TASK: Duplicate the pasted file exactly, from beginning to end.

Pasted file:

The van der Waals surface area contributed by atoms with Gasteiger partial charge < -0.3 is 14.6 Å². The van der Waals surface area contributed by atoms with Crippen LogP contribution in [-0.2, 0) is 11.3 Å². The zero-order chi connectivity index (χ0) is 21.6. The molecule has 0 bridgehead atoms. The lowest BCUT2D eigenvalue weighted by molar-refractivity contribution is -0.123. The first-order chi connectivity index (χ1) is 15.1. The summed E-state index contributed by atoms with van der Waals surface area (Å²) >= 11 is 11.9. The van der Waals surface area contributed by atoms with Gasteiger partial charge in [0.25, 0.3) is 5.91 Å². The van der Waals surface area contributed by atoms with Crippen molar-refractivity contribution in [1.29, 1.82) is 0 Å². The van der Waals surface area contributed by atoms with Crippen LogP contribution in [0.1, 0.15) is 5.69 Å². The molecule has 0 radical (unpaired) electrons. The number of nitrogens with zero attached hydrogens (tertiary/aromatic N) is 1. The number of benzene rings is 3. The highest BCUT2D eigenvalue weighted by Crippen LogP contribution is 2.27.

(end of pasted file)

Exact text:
The van der Waals surface area contributed by atoms with Gasteiger partial charge < -0.3 is 14.6 Å². The van der Waals surface area contributed by atoms with Crippen LogP contribution in [-0.2, 0) is 11.3 Å². The zero-order chi connectivity index (χ0) is 21.6. The molecule has 0 bridgehead atoms. The lowest BCUT2D eigenvalue weighted by molar-refractivity contribution is -0.123. The first-order chi connectivity index (χ1) is 15.1. The summed E-state index contributed by atoms with van der Waals surface area (Å²) >= 11 is 11.9. The van der Waals surface area contributed by atoms with Gasteiger partial charge in [0.25, 0.3) is 5.91 Å². The van der Waals surface area contributed by atoms with Crippen molar-refractivity contribution in [1.29, 1.82) is 0 Å². The van der Waals surface area contributed by atoms with Crippen LogP contribution in [0.1, 0.15) is 5.69 Å². The molecule has 0 radical (unpaired) electrons. The number of nitrogens with zero attached hydrogens (tertiary/aromatic N) is 1. The number of benzene rings is 3. The highest BCUT2D eigenvalue weighted by Crippen LogP contribution is 2.27.